From Fragility to Resilience: Accounting for the Diversity of State-making Trajectories in Africa
Swiss National Science Foundation (SNSF)
State fragility has come to lay at the heart of the international community’s engagement in developing countries. This is evidenced by the concept’s centrality in the OECD’s Development Assistance Committee’s agenda, and its inclusion in the World Bank’s 2011 World Development Report as well as the Swiss government’s 2013-2016 Message on International Cooperation. While policymakers have frequently linked fragility to a range of humanitarian concerns and transnational security threats (cf. McLoughlin 2012), research organizations such as The Fund for Peace have developed indexes that provide a gloomy outlook on the state(s) of the world. This applies particularly to Africa, which is summarily judged to be “undoubtedly plagued by systematic state failure” (Howard 2014), and which is allegedly home to 30 out of a total of 49 fragile states in the world (OECD 2015).
However, Burkina Faso’s huge successes towards the Millennium Development Goals (MDGs), Tanzania’s notable political stability, Botswana’s stunning economic progress, Zambia’s completely peaceful development, and the fact that out of 54 African countries more than half have neither experienced internal nor intrastate war between 1947 and 2015, all call such blanket propositions on ‘the African state’ into question.
Given that the alleged structural causes of fragility—ranging from arbitrary colonial borders to widespread poverty and inequality—are widely shared among African countries, the real puzzle is not necessarily why so many countries have succumbed to fragility, but why numerous African states have not. Framed differently, the central question motivating this research project is how differences in state trajectories in Africa can be explained, and under what conditions it is state-making or state-breaking that prevails.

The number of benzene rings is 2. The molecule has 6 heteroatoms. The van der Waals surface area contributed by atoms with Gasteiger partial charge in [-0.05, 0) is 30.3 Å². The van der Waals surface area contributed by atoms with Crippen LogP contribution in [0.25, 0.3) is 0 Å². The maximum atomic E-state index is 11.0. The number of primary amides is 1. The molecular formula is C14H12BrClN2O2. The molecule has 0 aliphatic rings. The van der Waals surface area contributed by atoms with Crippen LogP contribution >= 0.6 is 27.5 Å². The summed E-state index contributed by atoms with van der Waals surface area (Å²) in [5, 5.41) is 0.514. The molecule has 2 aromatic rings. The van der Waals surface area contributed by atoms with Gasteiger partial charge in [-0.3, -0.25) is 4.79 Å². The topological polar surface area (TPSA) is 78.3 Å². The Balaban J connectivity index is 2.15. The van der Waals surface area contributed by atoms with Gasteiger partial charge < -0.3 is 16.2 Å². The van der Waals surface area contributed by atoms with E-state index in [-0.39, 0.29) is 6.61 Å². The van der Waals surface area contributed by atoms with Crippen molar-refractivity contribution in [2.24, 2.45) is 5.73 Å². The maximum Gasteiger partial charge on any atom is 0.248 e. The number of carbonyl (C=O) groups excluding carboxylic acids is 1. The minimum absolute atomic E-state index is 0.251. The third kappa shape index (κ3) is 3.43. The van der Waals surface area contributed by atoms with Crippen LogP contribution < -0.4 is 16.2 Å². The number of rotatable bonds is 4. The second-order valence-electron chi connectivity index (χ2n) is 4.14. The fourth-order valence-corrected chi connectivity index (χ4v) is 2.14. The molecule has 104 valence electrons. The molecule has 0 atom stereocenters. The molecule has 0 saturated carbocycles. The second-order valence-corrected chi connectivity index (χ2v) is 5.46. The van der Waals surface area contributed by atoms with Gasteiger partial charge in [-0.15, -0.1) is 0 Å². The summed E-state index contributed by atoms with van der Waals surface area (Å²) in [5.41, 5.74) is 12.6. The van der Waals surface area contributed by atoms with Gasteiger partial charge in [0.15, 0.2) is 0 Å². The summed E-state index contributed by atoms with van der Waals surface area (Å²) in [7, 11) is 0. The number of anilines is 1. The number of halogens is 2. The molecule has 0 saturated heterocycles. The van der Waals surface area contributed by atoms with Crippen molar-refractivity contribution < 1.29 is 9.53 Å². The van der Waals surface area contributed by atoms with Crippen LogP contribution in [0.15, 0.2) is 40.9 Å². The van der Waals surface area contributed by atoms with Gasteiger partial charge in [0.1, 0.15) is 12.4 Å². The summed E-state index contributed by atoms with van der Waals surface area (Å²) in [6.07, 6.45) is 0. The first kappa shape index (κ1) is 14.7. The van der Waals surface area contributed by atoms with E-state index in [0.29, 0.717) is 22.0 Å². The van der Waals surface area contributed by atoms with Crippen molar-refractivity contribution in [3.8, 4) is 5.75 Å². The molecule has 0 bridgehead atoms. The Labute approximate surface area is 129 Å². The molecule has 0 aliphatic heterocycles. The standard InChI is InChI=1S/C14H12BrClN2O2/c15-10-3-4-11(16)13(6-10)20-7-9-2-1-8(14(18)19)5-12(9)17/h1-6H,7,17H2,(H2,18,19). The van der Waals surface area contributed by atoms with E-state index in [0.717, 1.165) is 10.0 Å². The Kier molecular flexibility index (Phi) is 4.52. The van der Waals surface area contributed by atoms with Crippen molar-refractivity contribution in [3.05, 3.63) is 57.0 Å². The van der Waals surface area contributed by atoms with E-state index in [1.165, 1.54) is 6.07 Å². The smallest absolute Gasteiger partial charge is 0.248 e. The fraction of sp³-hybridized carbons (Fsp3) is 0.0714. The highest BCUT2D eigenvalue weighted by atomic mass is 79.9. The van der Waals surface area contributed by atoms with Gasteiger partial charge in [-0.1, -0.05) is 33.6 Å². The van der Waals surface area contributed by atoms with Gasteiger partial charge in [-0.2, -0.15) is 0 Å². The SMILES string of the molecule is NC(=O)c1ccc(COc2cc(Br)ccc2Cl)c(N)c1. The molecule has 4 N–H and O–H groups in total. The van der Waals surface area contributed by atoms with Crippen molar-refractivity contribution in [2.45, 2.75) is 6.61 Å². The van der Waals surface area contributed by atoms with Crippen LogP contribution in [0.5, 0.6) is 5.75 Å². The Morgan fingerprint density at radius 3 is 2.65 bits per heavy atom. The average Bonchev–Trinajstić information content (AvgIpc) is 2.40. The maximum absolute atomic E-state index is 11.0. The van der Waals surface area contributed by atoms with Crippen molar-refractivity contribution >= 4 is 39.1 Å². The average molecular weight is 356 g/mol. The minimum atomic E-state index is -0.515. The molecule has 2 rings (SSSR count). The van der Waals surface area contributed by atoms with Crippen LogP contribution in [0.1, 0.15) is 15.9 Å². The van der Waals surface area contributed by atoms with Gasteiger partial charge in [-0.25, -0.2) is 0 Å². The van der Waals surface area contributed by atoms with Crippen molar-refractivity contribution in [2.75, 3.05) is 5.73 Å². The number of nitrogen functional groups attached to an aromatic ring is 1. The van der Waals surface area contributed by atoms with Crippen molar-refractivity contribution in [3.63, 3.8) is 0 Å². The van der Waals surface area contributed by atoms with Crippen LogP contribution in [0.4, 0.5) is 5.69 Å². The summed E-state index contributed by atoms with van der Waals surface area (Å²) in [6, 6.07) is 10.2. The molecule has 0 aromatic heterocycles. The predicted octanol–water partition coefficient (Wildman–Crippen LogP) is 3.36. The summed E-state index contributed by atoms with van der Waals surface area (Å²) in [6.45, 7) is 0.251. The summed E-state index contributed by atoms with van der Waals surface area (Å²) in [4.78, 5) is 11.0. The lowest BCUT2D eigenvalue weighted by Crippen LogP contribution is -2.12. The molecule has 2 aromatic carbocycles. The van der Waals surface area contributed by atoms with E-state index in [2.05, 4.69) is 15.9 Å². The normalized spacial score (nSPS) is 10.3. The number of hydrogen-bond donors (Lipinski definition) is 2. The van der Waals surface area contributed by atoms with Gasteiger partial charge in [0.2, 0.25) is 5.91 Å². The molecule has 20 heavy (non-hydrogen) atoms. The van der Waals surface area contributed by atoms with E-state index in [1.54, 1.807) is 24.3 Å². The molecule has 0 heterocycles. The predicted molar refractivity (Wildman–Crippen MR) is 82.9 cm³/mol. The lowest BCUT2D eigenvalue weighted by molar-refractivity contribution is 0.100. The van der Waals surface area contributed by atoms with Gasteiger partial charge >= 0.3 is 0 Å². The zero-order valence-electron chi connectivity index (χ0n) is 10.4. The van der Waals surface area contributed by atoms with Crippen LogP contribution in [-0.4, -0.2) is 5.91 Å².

The project hypothesizes that a defining characteristic of state trajectories lies in the process of ‘rule standardization’. It proposes that whereas states of fragility are marked by a plurality of coexisting institutions (i.e. ‘rules of the game’) and identities (i.e. ‘rules of the mind’), resilient states have witnessed a process whereby such rules came to be standardized across a politically defined territory and its population. While this novel analytical lens provides the project’s originality, its rationale lies in gaining a more nuanced understanding of state-making and its underlying currents. Informed by historical sociology and political economy, and framed in the language of institutions, this research advances theoretical and empirical insights into state dynamics, not least by bringing issues of social cohesion and identity formation back into debates on state-making.
Unlike many past studies of fragility, which have generally treated cases of fragile statehood in isolation and exhibited insufficient variation on the dependent variable, this project avoids such methodological flaws by proposing a comparative case studies research design. Accordingly, a few carefully selected pairs of African countries that are marked by divergent state trajectories will be subject to in-depth research and comparative analysis—both within and across pairs. This not only promises to provide a better understanding of why and under what conditions fragile statehood does (not) occur, but also allows to rethink processes of state-making and -breaking more generally.